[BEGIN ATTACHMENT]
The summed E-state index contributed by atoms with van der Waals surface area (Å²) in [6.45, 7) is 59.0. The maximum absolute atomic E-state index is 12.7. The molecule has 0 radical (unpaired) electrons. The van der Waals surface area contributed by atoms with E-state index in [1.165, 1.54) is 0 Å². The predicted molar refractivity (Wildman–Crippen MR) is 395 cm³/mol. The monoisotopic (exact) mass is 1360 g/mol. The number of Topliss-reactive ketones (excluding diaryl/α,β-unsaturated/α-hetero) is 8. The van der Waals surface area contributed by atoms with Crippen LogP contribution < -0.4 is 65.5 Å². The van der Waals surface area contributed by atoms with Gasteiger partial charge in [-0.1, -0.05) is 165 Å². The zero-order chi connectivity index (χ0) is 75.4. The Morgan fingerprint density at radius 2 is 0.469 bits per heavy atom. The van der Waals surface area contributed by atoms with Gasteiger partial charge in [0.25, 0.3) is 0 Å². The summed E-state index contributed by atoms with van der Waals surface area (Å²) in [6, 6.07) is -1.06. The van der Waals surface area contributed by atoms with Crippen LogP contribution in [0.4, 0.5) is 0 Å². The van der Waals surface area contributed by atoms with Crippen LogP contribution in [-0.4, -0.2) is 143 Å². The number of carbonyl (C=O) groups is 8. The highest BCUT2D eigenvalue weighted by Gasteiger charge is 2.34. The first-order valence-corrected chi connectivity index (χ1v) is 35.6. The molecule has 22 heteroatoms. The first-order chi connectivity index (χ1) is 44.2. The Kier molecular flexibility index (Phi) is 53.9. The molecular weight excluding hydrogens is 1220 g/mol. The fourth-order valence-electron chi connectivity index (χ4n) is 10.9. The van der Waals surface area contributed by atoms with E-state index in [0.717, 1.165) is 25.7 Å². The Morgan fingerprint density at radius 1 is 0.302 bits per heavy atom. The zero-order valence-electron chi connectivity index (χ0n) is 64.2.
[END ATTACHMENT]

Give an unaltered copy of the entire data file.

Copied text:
The summed E-state index contributed by atoms with van der Waals surface area (Å²) in [6.45, 7) is 59.0. The maximum absolute atomic E-state index is 12.7. The molecule has 0 radical (unpaired) electrons. The van der Waals surface area contributed by atoms with E-state index in [1.165, 1.54) is 0 Å². The predicted molar refractivity (Wildman–Crippen MR) is 395 cm³/mol. The monoisotopic (exact) mass is 1360 g/mol. The number of Topliss-reactive ketones (excluding diaryl/α,β-unsaturated/α-hetero) is 8. The van der Waals surface area contributed by atoms with Crippen LogP contribution < -0.4 is 65.5 Å². The van der Waals surface area contributed by atoms with Gasteiger partial charge in [-0.1, -0.05) is 165 Å². The zero-order chi connectivity index (χ0) is 75.4. The Morgan fingerprint density at radius 2 is 0.469 bits per heavy atom. The van der Waals surface area contributed by atoms with Gasteiger partial charge in [0.25, 0.3) is 0 Å². The summed E-state index contributed by atoms with van der Waals surface area (Å²) in [6, 6.07) is -1.06. The van der Waals surface area contributed by atoms with Crippen LogP contribution in [0.4, 0.5) is 0 Å². The van der Waals surface area contributed by atoms with Crippen LogP contribution in [-0.4, -0.2) is 143 Å². The number of carbonyl (C=O) groups is 8. The highest BCUT2D eigenvalue weighted by Gasteiger charge is 2.34. The first-order valence-corrected chi connectivity index (χ1v) is 35.6. The molecule has 22 heteroatoms. The first-order chi connectivity index (χ1) is 44.2. The Kier molecular flexibility index (Phi) is 53.9. The molecular weight excluding hydrogens is 1220 g/mol. The fourth-order valence-electron chi connectivity index (χ4n) is 10.9. The van der Waals surface area contributed by atoms with E-state index in [0.717, 1.165) is 25.7 Å². The Morgan fingerprint density at radius 1 is 0.302 bits per heavy atom. The zero-order valence-electron chi connectivity index (χ0n) is 64.2.